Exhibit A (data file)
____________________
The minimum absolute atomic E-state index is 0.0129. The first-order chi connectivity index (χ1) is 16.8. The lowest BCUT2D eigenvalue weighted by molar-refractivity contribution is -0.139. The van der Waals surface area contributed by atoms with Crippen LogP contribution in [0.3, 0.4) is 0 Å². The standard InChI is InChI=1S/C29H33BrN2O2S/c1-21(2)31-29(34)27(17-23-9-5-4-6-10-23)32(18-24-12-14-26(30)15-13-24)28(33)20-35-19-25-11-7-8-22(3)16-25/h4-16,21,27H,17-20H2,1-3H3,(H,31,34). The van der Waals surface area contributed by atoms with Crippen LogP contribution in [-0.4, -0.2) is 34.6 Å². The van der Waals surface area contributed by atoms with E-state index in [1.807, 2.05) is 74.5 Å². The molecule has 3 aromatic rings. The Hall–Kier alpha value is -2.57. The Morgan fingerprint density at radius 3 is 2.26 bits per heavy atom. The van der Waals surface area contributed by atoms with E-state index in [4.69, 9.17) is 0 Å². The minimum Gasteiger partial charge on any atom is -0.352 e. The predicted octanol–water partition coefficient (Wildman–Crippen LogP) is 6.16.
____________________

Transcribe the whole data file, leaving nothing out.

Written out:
The minimum absolute atomic E-state index is 0.0129. The first-order chi connectivity index (χ1) is 16.8. The lowest BCUT2D eigenvalue weighted by molar-refractivity contribution is -0.139. The van der Waals surface area contributed by atoms with Crippen LogP contribution in [0.3, 0.4) is 0 Å². The standard InChI is InChI=1S/C29H33BrN2O2S/c1-21(2)31-29(34)27(17-23-9-5-4-6-10-23)32(18-24-12-14-26(30)15-13-24)28(33)20-35-19-25-11-7-8-22(3)16-25/h4-16,21,27H,17-20H2,1-3H3,(H,31,34). The van der Waals surface area contributed by atoms with Crippen LogP contribution in [-0.4, -0.2) is 34.6 Å². The van der Waals surface area contributed by atoms with E-state index in [1.807, 2.05) is 74.5 Å². The molecule has 3 aromatic rings. The Hall–Kier alpha value is -2.57. The Morgan fingerprint density at radius 3 is 2.26 bits per heavy atom. The van der Waals surface area contributed by atoms with E-state index in [4.69, 9.17) is 0 Å². The minimum Gasteiger partial charge on any atom is -0.352 e. The predicted octanol–water partition coefficient (Wildman–Crippen LogP) is 6.16.